By now most retirees or those near retirement have heard that Congress eliminated the ability of American’s to take advantage of two advanced social security filing strategies – File and Suspend and Restricted Application.
As everyone knows the US Budget has been out of control for some time, as of this blog post the national debt is $19.2 trillion dollars. Just to put that in perspective trillion has 12 zeros in it. (You can see the National Debt in real time BY CLICKING HERE)
So when the US ran out of cash again in November 2015 they had to raise the Debt Ceiling by $1.5 Trillion dollars, in order to do that they were forced to eliminate what they called “unintended loopholes” in social security. Eliminating millions of dollars in benefits for claimants.
With todays’ society being mostly “pensionless” we must secure all forms of guaranteed income – social security being the main form of lifetime income.
Social Security may have changed but it is still complicated and as it is the largest source of supplemental income that lasts for our entire lifetimes it is worth doing our homework to truly understand the best strategy for our individual circumstances.
The elimination of these two claiming strategies does not mean that social security is no longer complex nor does it mean that you should just claim at 62; there are still several factors that need to be considered when deciding when to file for social security and each person or family’s situation is unique.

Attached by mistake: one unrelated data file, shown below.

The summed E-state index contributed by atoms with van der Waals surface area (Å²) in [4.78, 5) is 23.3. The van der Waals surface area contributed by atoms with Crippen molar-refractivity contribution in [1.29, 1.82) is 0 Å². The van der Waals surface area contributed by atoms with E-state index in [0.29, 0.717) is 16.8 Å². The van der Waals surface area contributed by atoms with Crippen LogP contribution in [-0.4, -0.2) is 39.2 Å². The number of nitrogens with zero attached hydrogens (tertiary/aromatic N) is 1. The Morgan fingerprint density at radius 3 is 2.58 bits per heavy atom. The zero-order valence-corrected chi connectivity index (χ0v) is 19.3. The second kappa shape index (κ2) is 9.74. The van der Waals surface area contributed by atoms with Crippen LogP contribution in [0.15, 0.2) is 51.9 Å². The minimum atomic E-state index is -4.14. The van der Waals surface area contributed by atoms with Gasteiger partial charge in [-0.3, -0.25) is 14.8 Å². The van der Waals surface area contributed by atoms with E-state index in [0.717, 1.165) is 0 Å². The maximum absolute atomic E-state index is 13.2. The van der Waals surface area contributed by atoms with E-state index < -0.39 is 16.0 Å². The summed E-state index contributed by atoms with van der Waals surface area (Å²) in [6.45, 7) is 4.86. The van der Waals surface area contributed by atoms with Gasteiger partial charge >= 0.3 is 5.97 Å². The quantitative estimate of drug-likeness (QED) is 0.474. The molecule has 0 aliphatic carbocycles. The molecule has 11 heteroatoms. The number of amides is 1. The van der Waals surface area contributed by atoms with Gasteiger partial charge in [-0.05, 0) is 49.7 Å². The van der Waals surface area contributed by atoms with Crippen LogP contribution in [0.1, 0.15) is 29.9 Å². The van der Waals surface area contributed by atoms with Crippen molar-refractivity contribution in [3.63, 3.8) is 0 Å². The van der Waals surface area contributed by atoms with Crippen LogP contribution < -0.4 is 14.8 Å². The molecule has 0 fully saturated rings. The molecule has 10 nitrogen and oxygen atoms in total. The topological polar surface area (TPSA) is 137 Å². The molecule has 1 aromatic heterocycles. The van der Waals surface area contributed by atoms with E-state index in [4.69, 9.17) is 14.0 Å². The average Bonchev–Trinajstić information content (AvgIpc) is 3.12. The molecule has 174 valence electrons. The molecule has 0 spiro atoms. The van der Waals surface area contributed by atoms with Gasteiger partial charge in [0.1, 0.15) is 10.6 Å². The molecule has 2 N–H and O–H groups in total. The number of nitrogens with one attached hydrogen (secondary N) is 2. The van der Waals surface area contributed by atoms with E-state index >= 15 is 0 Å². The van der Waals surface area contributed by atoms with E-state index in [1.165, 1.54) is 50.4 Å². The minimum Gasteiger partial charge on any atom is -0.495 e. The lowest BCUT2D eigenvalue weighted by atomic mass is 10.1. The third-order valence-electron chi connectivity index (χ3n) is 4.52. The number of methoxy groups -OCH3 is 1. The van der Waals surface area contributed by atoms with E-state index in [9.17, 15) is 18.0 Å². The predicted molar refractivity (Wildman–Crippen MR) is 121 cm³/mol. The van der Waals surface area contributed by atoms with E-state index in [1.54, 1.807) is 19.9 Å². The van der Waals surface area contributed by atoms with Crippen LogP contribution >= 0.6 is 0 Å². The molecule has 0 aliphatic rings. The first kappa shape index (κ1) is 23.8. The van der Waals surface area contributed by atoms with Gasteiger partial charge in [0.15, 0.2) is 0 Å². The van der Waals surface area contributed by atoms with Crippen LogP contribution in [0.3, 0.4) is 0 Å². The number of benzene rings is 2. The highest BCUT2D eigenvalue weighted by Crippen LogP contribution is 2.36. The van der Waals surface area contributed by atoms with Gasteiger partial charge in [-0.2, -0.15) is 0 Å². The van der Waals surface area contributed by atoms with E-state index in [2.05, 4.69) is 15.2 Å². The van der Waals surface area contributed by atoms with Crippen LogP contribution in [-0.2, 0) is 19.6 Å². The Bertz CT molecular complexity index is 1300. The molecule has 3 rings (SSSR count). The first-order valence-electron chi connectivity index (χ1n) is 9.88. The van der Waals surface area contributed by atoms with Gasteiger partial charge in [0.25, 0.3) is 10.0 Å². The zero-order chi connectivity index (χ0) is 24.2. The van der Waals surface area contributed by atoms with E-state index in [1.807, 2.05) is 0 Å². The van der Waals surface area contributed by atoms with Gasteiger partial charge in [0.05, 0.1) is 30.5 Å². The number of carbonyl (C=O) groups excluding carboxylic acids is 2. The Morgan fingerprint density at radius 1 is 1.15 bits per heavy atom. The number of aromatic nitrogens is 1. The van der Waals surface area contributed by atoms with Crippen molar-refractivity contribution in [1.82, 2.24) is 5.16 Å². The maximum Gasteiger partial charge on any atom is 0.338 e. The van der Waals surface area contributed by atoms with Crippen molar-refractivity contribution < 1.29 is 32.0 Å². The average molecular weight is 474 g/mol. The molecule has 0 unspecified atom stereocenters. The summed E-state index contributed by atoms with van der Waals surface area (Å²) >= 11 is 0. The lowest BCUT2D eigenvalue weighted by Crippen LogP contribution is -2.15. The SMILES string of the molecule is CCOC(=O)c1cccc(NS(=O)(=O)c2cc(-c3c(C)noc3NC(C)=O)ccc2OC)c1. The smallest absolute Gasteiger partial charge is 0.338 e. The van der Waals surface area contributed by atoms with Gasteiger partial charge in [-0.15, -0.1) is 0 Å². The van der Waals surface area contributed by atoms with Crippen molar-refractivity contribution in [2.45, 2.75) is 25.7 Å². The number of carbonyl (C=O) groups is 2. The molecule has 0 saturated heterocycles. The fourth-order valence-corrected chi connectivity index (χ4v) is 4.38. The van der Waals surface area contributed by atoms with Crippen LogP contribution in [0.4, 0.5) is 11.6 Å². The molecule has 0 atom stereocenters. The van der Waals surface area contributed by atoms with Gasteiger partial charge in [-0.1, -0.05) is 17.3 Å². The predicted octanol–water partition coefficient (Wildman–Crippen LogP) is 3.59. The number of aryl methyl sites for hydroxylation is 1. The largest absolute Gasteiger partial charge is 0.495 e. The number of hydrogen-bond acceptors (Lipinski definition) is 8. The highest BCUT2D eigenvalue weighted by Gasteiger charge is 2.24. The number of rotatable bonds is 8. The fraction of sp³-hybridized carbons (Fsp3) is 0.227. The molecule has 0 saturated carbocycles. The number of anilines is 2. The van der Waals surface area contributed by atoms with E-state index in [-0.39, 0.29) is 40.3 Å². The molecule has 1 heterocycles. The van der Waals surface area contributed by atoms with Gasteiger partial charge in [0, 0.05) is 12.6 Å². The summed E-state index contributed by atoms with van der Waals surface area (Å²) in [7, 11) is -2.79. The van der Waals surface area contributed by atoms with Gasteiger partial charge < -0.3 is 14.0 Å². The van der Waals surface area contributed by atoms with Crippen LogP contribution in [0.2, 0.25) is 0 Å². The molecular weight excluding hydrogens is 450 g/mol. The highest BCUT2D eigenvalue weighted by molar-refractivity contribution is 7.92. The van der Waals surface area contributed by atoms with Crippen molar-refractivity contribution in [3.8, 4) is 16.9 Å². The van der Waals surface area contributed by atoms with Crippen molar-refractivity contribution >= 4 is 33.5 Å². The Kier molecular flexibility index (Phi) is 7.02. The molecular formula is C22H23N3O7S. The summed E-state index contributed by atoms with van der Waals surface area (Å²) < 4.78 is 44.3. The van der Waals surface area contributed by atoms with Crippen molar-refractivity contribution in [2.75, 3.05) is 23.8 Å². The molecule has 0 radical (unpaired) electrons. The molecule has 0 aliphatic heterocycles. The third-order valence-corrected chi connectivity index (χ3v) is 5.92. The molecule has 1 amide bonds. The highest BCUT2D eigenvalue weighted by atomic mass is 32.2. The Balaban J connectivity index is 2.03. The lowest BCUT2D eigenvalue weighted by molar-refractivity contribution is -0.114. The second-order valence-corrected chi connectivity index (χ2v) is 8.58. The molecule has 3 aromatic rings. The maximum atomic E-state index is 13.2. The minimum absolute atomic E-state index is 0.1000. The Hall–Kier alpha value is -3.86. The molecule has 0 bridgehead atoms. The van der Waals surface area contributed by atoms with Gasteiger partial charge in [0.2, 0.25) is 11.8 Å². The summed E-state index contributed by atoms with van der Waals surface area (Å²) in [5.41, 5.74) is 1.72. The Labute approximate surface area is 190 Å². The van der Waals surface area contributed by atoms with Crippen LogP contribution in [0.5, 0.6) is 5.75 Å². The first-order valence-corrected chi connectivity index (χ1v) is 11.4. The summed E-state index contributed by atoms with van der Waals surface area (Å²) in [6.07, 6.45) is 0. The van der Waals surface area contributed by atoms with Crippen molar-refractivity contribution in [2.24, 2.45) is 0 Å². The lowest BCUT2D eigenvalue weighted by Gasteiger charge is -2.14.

The second aspect of social security that is not talked about enough is taxation of the benefit. Up to 85% of your social security benefit is subject to taxation based on what’s called provisional income. This means that Uncle Sam is going to look at most forms of income in retirement – pension income, IRA distributions (RMDs), half of the social security benefit itself counts toward your provisional income.
So again based on your various sources of income in retirement your social security benefit could be taxed – up to 85% of it. The income threshold for this calculation is very low – only $34,000 for individuals and $44,000 for married couples.
If your income as an individual is more than $25,000 and if your joint income as a married couple is over $32,000 then 50% of your benefit is taxable.
Other things that can reduce the benefits are pension benefits and earned income while collecting social security – there is an earnings test prior to full retirement age.
As again I cannot cover all of the details here – the best way to make an informed decision is to get a comprehensive Social Security Maximization Analysis done. We offer Social Security Maximization reports at no cost to everyone we meet with.
We pay into social security our entire working lives – we should get the most out of it we can.